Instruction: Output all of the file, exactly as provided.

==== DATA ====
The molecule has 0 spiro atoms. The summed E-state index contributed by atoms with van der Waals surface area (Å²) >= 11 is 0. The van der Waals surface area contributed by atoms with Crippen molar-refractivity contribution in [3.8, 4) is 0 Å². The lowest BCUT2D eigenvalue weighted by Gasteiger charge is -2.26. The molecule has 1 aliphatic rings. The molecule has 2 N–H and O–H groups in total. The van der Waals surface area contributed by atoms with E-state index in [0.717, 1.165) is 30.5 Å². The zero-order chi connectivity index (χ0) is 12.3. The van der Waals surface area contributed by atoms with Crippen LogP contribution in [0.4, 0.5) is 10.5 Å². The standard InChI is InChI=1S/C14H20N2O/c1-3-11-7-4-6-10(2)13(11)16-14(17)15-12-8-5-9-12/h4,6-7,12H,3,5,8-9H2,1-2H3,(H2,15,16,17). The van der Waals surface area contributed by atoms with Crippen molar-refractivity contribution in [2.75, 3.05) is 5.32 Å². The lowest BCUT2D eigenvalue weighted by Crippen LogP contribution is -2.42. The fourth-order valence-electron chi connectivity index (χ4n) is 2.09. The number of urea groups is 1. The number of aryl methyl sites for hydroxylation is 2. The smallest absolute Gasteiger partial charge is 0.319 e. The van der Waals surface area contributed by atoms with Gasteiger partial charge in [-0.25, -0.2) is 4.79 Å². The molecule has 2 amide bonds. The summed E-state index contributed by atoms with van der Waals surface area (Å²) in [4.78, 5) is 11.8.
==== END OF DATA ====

The molecule has 0 spiro atoms. The summed E-state index contributed by atoms with van der Waals surface area (Å²) >= 11 is 0. The van der Waals surface area contributed by atoms with Crippen molar-refractivity contribution in [3.8, 4) is 0 Å². The lowest BCUT2D eigenvalue weighted by Gasteiger charge is -2.26. The molecule has 1 aliphatic rings. The molecule has 2 N–H and O–H groups in total. The van der Waals surface area contributed by atoms with E-state index in [0.717, 1.165) is 30.5 Å². The zero-order chi connectivity index (χ0) is 12.3. The van der Waals surface area contributed by atoms with Crippen LogP contribution in [0.4, 0.5) is 10.5 Å². The standard InChI is InChI=1S/C14H20N2O/c1-3-11-7-4-6-10(2)13(11)16-14(17)15-12-8-5-9-12/h4,6-7,12H,3,5,8-9H2,1-2H3,(H2,15,16,17). The van der Waals surface area contributed by atoms with Crippen molar-refractivity contribution in [2.75, 3.05) is 5.32 Å². The lowest BCUT2D eigenvalue weighted by Crippen LogP contribution is -2.42. The fourth-order valence-electron chi connectivity index (χ4n) is 2.09. The number of urea groups is 1. The number of aryl methyl sites for hydroxylation is 2. The smallest absolute Gasteiger partial charge is 0.319 e. The van der Waals surface area contributed by atoms with Gasteiger partial charge in [-0.25, -0.2) is 4.79 Å². The molecule has 2 amide bonds. The summed E-state index contributed by atoms with van der Waals surface area (Å²) in [4.78, 5) is 11.8.